Bus Money

Federal Transit Administration demands Cleveland pay back $12 million

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Federal Transit Administration demands Cleveland pay back $12 million. (Craig Hatfield/Wikimedia Commons)
Federal Transit Administration demands Cleveland pay back $12 million. (Craig Hatfield/Wikimedia Commons)

The Federal Transit Administration has sent a letter requesting the repayment of $12 million from the Cleveland RTA. The request comes after bus services were taken off Superior Avenue in downtown Cleveland as part of the Public Square redevelopment.

The letter states that the RTA is in “breach of a grant agreement” from 2004 and that they have 30 days from December 20th to pay back the $12 million. The FTA had warned the RTA and the City of Cleveland in previous letters that there would be consequences if Superior Avenue did not open to traffic after its renovations were complete. As per the 2004 grant agreement, a “bus rapid transit line along Euclid Avenue would end in Public Square,” according to cleveland.com. In a press conference in mid-November, Cleveland’s Mayor Frank Jackson and RTA Manager Joe Calabrese alluded to the square staying closed.

https://upload.wikimedia.org/wikipedia/commons/f/f6/HealthLine_at_Public_Square.jpg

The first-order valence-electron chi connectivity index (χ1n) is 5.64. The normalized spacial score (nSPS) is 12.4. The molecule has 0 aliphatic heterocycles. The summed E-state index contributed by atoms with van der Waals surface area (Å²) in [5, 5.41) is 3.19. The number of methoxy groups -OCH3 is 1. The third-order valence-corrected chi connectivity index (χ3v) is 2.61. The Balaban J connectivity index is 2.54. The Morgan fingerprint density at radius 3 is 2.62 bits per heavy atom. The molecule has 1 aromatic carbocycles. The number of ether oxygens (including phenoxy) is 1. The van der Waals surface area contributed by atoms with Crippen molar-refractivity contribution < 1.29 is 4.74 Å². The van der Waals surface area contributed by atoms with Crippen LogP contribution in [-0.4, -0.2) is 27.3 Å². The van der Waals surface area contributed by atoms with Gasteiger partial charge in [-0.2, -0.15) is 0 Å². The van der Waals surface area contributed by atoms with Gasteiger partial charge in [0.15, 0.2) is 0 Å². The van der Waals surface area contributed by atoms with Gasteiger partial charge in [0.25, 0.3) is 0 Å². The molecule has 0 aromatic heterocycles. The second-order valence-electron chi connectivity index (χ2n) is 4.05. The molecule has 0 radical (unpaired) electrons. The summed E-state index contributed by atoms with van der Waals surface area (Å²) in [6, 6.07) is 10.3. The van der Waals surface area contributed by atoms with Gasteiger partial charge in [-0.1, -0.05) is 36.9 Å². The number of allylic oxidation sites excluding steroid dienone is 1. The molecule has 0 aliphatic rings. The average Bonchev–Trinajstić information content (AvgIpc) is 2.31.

Cleveland’s Bus Rapid Transit at the Public Square. (Center for Neighborhood Technology/Wikimedia Commons)

The street was originally set to reopen in August but remained closed as the city and the RTA discussed possible options for the street. In the past, the square was been divided into quadrants, with Superior bisecting the park. As part of the park’s renovation, Superior was designed as a bus-only street. The city and the RTA have yet to announce whether the street will remain closed permanently, or whether there is a timeline to reopen it.

The $50 million overall renovation of the Public Square was recently completed. The 10-acre park was designed by James Corner Field Operations (JCFO) with a small café designed by New York-based nARCHITECTS with local architects Westlake Reed Leskosky. The new park is being seen as a boon for the revitalization of the downtown, and a major step in connecting the city’s public spaces to Lake Erie.

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